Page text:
California Jail forces Pregnancy Tests
Fingerprints? Check. Booking photos? Check. Personal details? Check. Pregnancy test? … Hey, wait a minute.
In a curious turn of events, female inmates booked in for a stay at Alameda County Jail are subjected to a forced pregnancy test during the booking process. It’s a procedure followed in no other California jail, and it represents a bizarre and troubling attack on civil rights for arrested women. Pregnancy testing is mandated even if someone is clearly too young or too old to be a likely candidate for pregnancy, and people are likewise tested if they’re sterilized or on birth control. The indiscriminate forcible testing of women during booking is something that no one wants to take responsibility for; the sheriff’s department has alternately said it’s a mandatory policy, a voluntary one, or even the responsibility of the prison contractor that oversees the jail system, as Susie Cagle discovered when investigating the issue for RH Reality Check.
Prisoners were even forced to take pregnancy tests while menstruating — and deputies wouldn’t give them menstrual supplies.
Why the urgency when it comes to determining whether detainees are pregnant? It’s not clear, as we don’t live in an era where women are treated differently in the prison system when they’re pregnant (in the 1700s, for example, pregnant women with death sentences were courteously allowed to live out their pregnancies before execution). In fact, pregnant women in the justice system face issues like deprivation of basic medical care, being forced to labor in shackles, and having their children taken away from them almost immediately after delivery — although some advocate for changes to this policy.
As the only California county with this practice, Alameda (which includes Berkeley, Oakland and surrounding areas) has attracted the attention of the ACLU, which filed suit in June. According to the group’s press release on the subject:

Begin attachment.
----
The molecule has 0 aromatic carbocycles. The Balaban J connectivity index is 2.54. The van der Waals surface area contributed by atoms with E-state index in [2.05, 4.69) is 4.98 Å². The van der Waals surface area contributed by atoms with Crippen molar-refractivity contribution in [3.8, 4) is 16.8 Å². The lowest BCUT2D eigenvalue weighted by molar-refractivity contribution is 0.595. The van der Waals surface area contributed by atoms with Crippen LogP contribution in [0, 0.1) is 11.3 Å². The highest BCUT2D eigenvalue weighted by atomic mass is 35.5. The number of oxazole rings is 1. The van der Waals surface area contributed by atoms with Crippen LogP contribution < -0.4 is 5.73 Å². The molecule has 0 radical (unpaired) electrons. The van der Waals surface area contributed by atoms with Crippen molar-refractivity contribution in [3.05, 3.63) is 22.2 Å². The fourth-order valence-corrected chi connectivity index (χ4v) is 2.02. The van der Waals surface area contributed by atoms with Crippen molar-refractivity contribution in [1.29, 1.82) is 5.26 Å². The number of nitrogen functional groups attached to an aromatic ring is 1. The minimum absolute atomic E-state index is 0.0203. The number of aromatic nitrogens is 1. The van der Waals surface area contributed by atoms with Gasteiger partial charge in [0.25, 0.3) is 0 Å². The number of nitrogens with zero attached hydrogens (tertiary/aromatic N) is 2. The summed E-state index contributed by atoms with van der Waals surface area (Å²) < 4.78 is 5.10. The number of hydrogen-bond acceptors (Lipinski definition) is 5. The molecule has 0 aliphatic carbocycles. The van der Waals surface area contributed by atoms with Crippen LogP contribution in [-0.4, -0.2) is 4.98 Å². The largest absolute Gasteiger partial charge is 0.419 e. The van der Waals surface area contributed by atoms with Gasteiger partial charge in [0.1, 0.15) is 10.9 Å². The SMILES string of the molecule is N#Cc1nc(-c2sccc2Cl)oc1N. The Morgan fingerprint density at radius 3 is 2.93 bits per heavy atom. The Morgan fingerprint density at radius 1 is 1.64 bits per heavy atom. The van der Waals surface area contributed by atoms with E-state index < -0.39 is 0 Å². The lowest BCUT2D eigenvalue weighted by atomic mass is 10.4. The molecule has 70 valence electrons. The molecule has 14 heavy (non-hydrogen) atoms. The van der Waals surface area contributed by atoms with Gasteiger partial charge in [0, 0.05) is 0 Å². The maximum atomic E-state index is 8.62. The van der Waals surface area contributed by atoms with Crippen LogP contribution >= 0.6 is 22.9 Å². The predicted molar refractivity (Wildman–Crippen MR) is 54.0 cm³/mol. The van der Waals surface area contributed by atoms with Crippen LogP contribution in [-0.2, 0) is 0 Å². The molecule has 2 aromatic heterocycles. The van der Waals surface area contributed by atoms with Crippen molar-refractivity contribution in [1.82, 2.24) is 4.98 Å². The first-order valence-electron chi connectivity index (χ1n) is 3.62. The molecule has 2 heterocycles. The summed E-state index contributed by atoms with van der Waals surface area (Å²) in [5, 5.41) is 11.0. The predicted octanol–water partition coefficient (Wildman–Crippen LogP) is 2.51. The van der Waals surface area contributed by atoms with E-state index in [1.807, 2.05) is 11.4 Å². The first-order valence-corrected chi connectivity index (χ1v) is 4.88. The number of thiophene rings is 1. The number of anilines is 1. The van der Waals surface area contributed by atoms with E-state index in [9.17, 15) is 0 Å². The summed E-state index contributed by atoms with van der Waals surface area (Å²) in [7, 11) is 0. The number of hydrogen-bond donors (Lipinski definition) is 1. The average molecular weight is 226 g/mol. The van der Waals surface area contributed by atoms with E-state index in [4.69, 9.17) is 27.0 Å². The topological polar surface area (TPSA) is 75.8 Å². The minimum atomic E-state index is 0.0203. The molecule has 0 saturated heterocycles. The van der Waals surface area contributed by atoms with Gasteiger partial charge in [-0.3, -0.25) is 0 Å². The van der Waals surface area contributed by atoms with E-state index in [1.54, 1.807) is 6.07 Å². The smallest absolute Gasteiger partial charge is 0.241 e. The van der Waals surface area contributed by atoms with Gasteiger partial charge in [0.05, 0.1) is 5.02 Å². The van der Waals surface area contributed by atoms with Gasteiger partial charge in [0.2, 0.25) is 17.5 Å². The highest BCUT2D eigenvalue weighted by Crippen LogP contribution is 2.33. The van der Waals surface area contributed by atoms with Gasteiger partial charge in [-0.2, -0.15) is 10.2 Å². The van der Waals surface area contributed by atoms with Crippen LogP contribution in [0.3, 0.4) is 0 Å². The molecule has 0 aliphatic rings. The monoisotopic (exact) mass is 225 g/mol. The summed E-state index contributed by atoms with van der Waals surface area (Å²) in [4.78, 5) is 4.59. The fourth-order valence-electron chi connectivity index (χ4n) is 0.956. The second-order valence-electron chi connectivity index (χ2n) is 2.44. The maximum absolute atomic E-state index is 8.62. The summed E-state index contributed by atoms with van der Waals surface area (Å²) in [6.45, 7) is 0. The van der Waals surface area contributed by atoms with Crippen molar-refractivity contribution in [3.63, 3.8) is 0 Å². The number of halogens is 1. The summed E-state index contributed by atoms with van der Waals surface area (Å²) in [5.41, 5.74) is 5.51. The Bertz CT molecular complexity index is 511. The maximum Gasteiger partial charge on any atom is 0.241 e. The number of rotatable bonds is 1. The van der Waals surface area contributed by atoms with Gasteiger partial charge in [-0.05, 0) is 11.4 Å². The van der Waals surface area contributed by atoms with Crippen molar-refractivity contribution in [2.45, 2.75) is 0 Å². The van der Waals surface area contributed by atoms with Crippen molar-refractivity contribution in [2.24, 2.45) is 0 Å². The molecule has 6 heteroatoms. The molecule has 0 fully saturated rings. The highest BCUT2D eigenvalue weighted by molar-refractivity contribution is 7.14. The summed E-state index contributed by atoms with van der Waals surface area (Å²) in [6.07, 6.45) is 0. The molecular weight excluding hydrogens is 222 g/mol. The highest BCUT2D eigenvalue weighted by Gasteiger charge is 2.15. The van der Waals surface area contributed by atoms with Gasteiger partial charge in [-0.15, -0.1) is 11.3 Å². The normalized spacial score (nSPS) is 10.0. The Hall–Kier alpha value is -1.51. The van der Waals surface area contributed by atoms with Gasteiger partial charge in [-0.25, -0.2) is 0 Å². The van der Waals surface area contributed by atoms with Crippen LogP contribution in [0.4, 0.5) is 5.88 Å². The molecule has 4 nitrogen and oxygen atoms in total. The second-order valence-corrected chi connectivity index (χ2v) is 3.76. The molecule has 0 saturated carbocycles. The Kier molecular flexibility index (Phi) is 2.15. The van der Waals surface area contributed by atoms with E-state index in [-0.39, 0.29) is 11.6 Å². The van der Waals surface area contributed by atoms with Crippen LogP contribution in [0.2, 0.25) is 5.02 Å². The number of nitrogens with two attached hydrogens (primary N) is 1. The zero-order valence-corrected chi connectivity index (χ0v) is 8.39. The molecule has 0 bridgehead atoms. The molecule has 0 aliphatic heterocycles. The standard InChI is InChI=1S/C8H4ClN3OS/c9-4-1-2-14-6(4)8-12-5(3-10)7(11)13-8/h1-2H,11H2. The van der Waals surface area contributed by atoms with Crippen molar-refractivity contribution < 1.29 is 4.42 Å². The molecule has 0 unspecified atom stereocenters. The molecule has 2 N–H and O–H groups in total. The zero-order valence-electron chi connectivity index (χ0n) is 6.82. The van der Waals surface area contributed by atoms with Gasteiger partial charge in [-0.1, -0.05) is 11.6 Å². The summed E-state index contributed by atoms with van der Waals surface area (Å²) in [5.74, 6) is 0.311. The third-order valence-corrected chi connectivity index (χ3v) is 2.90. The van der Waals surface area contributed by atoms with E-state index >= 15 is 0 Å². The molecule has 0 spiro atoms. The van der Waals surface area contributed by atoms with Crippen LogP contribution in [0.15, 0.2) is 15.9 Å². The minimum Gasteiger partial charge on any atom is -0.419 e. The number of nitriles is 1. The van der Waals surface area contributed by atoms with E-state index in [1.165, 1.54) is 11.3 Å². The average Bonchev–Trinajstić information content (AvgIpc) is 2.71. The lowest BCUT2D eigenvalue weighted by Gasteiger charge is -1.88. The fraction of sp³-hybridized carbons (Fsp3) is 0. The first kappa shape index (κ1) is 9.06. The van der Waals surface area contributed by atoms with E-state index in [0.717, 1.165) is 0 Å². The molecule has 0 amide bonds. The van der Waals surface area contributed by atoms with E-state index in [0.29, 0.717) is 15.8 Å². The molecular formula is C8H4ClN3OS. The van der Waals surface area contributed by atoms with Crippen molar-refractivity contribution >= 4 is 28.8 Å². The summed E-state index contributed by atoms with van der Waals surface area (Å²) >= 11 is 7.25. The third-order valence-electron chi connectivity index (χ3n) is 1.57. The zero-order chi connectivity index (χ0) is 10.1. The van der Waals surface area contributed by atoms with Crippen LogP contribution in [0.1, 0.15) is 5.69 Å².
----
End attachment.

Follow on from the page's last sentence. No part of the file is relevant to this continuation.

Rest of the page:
“If the Alameda County Sheriff’s Department is genuinely concerned about the health of women in their custody, voluntary pregnancy testing should be administered as part of a comprehensive health exam,” said Elizabeth Gill, Senior Staff Attorney at the ACLU of Northern California. “Forcing a woman to take a pregnancy test is a clear violation of a person’s constitutional rights, as well as a violation of other state law.”
San Francisco County, across the Bay, provides pregnancy tests as an option to inmates, but doesn’t require them. This is a common policy in jail facilities across the U.S. — and the ACLU, along with inmates, advocates and reproductive justice groups, wants to see Alameda County brought in line. The sheriff’s department claims testing is necessary to determine which facilities to route inmates to and to provide specialized care for pregnant inmates, but this could be determined just as easily by allowing inmates who know they’re pregnant or think they might be to opt to take tests. This would allow women to retain their civil rights while still ensuring that those who need access to pregnancy-related services can get them.
The plaintiffs in the ACLU suit want a court order to stop the mandatory testing, and are not seeking any damages. Their focus is solely on protecting civil rights for future inmates — because no one should be forced to pee into a cup in the middle of an open cell while deputies and other prisoners watch.
Source: Care2 Causes